Shale gas needs regulation, not a ban -European Parliament

* Commission next year to propose regulatory framework

* Shale gas supporters welcome the vote

* Greens, environmentalists wanted a ban

BRUSSELS, Nov 21 (Reuters) - EU politicians rejected a ban

on shale gas, while calling for a robust regulatory regime to

address environmental and other concerns, in a series of votes

on Wednesday in the European Parliament.

A shale gas revolution has swept the United States, lowering

gas prices and helping to displace more polluting coal.

Europe is looking on with interest, if not envy, as the

United States moves towards energy independence and gets an

economic boost from cheap fuel.

But the prospect of extensive shale gas development in

Europe is complicated by land ownership rules, higher population

density and environmental concerns about the fracking process

used to extract natural gas from shale.

Fracking, or hydraulic fracturing, involves pumping water

containing chemicals into shale rock formations at high pressure

and critics say it risks contaminating aquifers as well as

potentially causing earth tremors.

Although Wednesday's votes rejected a call for a ban on new

fracking activity, saying European Union member states had the

right to explore their reserves, they also took a cautious line.

Votes on two separate reports struck out sentences pushing

for swift shale gas development.

The rejected lines included one that shale gas could "play a

critical role" in the transition to low-carbon power generation

and another on supporting "a high level of sustainable shale gas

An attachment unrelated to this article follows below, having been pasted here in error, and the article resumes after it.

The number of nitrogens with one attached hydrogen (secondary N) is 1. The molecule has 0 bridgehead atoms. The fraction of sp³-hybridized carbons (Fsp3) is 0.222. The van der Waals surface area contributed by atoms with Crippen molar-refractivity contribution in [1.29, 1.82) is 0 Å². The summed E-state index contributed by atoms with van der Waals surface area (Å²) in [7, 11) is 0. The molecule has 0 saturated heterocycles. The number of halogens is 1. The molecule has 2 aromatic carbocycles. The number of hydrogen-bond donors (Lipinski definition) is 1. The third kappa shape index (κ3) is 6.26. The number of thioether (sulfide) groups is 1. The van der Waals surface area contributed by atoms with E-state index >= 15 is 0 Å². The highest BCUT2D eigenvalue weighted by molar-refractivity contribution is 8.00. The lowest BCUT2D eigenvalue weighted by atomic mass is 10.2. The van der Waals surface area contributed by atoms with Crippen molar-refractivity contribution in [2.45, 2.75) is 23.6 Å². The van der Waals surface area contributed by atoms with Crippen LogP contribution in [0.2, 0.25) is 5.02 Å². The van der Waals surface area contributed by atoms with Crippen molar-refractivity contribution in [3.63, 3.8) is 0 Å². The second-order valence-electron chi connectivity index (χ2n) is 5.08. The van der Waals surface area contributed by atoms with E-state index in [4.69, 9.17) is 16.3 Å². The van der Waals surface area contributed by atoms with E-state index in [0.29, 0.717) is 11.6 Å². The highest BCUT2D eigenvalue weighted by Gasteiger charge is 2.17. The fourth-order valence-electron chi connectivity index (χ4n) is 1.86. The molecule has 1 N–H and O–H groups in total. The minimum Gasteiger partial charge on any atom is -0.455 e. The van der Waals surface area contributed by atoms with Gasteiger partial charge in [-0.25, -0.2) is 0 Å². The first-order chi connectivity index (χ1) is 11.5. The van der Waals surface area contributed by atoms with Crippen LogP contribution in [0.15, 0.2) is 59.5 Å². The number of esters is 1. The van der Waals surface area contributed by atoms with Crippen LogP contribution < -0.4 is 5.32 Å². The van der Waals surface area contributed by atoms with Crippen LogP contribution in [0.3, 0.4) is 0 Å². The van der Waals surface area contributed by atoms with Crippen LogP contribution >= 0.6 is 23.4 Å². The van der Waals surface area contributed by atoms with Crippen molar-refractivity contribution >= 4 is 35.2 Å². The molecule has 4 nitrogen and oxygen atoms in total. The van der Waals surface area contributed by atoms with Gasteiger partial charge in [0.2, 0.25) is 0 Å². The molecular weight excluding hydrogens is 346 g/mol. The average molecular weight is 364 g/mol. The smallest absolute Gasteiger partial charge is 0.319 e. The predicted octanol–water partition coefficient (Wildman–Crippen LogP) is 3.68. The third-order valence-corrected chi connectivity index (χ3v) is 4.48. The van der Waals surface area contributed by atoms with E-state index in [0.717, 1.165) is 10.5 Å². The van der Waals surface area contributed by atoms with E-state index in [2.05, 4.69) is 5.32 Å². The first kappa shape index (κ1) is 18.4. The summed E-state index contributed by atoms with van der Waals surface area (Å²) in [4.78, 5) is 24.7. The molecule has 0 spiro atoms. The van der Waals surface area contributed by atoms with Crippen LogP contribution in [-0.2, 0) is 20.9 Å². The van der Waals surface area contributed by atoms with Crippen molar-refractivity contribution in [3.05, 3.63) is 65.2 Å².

production".

The European Commission is expected next year to deliver a

framework on managing the risks and addressing shortcomings in

relevant EU regulation.

"Studies carried out indicate that there are a number of

uncertainties or gaps in current EU legislation," Environment

Commissioner Janez Potocnik said in a statement.

"Addressing health and environmental risks will be of

paramount importance for the industry to gain broad public

acceptance."

Wednesday's parliamentary votes are not binding, but are a

political signal to Commission law-drafters.

Shale gas supporters welcomed them, while environmentalists

and Green politicians praised the mood of caution, but had

wanted a ban.

"This implies that member states should think twice before

allowing any projects of this controversial technology to go

ahead," Carl Schlyter, Swedish Green member of the European

Parliament, said in a statement.

Shale Gas Europe, a new body backed by oil and gas firms,

including Chevron, Statoil and Royal Dutch

Shell, said the parliament had called for shale gas

exploration and ensuring it was done sustainably.

"Shale Gas Europe fully supports those goals and will keep

engaging with citizens and decision-makers by listening to and

addressing concerns relating to shale gas," spokeswoman Monica

Cristina said.

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